U.S. Might Boost Sea Patrols Near Islands Claimed by ChinaJohn Walcott and David Tweed
The U.S. may more aggressively patrol the disputed South China Sea as it searches for answers from China on the purpose of its reclamation work in the area, a move that raises the risk of a confrontation between their militaries.
Defense Secretary Ashton Carter has asked the Pentagon to consider options for using extra land- and sea-based surveillance aircraft and naval vessels to underscore the freedom of navigation in the South China Sea, according to a defense official with direct knowledge of the discussions. The official spoke on the condition of anonymity because the planning is classified.
China claims more then 80 percent of the South China Sea, which carries some of the world’s busiest shipping lanes. It has quadrupled its land reclamation to 2,000 acres and begun construction of at least one airstrip on the new islands, prompting protests from other claimant states including the Philippines. The U.S. is treaty bound to defend its Asian ally in a conflict with China.
The official confirmed a Wall Street Journal report that one option under consideration is using aircraft and ships to challenge China’s willingness to enforce a 22-kilometer (12 nautical mile) exclusion zone around the islands and other territory it contests in the area.
The Philippines is willing to make naval bases in the area available to patrol vessels from Australia, Japan and the U.S., the country’s military chief General Gregorio Pio said Thursday.
David Shear, assistant secretary of defense for Asian and Pacific security affairs and a former U.S. ambassador to Vietnam, neither confirmed nor denied the report when asked about it at a hearing Wednesday of the Senate Foreign Relations Committee.
“In general, the Chinese take close notice of our freedom of navigation operation in the South China Sea,” Shear said. “We’re going to continue exercising that right both on the surface of the water and in the air.”
Any move by the U.S. to challenge China’s jurisdictional claims “raises the prospect of more aggressive encounters between the U.S. and China’s military both at sea and in the air,” said Ian Storey, a senior fellow at the Institute of Southeast Asian Studies in Singapore.
China’s foreign ministry said last week it reserves the right to establish an air defense identification zone over the South China Sea. U.S. military officials have said that China may seek to install long-range detection radars, and base warships and warplanes on the new islands to possibly enforce such a zone.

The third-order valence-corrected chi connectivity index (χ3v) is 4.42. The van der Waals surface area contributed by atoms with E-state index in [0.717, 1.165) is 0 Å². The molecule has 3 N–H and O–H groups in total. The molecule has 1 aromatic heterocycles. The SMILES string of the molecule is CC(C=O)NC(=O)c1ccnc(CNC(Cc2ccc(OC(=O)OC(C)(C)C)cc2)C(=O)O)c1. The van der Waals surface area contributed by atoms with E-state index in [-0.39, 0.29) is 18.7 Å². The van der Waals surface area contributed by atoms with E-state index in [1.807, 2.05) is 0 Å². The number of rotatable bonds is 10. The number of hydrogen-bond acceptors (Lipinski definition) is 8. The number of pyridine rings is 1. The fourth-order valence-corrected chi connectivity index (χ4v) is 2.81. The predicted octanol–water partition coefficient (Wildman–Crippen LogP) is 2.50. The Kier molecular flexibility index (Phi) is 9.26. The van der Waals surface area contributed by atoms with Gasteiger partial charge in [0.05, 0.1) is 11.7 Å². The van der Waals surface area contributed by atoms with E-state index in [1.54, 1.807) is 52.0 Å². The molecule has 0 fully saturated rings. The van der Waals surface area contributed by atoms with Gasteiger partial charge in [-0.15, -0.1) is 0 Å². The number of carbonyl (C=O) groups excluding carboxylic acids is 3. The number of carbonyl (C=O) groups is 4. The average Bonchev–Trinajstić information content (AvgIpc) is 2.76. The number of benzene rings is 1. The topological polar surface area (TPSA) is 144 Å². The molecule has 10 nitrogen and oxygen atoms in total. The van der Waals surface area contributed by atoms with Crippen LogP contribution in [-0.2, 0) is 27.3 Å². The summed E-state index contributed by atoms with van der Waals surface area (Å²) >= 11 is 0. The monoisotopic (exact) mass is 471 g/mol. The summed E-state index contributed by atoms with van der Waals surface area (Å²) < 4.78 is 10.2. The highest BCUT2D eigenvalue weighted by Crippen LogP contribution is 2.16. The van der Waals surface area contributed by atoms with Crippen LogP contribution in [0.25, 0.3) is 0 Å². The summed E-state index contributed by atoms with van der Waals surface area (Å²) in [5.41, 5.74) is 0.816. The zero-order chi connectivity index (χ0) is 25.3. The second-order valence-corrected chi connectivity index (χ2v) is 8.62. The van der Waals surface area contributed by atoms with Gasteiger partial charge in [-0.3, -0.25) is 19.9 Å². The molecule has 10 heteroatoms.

In November 2013, China established a zone over islands in the adjacent East China Sea also claimed by Japan, prompting the U.S. to fly B-52 bombers into the area to challenge its enforcement.
China says its right to carry out its reclamation is undisputed, even as five other nations also lay claim to parts of the South China Sea.
“We express grave concern about the relevant U.S. remarks,” Foreign Ministry spokeswoman Hua Chunying said on Wednesday at a briefing in Beijing. “It’s necessary for the U.S. to provide clarification.”
“China advocates the freedom of navigation in the South China Sea, yet the freedom definitely does not mean that foreign military vessels and aircrafts can enter one country’s territorial waters and airspace at will,” Hua said. “China will stay firm in safeguarding territorial sovereignty.”
Hua has said China would use the islands to provide aid for navigation and search-and-rescue operations as well as marine meteorological forecasting and fishery services for China and neighboring countries. China may also use the islands for military purposes, she said.
“The Obama administration knows that it cannot stop China from building these things, so it is really aiming at trying to influence how China uses them,” said Bonnie Glaser, a senior adviser for Asia at the Center for Strategic and International Studies in Washington.
China may have accelerated its reclamation given a legal challenge by the Philippines in the United Nation’s Permanent Court of Arbitration in The Hague. The Southeast Asian nation asked the court to uphold its right to exploit waters within its 200-nautical mile exclusive economic zone under the UN Convention on the Law of the Sea, much of which falls within China’s claimed area.
“It was that submission that provoked China into moving forward with these reclamation projects because the atolls were explicitly identified,” said Storey.
The Philippines asked the tribunal to determine if the features were submerged, in which case they cannot generate a 12-nautical-mile area over which China could exercise sovereignty, Storey said.
The U.S. official said additional U.S. military activity would involve an increase in the frequency and range of current surveillance and patrol missions, which include photo reconnaissance and other satellite monitoring of commercial shipping and military activity.
The official declined to say if the options include moving more aircraft or warships to Guam or elsewhere in the region, or requesting temporary basing rights at Subic Bay or Clark Field in the Philippines, or Cam Ranh Bay in Vietnam. Such issues may come up on the sidelines of the Shangri-La Dialogue of defense officials, which Carter plans to attend this month in Singapore, the official said.
The South China Sea, Malacca Strait and other regional waters are critical to the energy supplies and economies of East Asia -- including China -- the official said, adding that the point has been made to Chinese officials in an effort to prevent tensions from escalating further.
For more, read this QuickTake: Territorial Disputes
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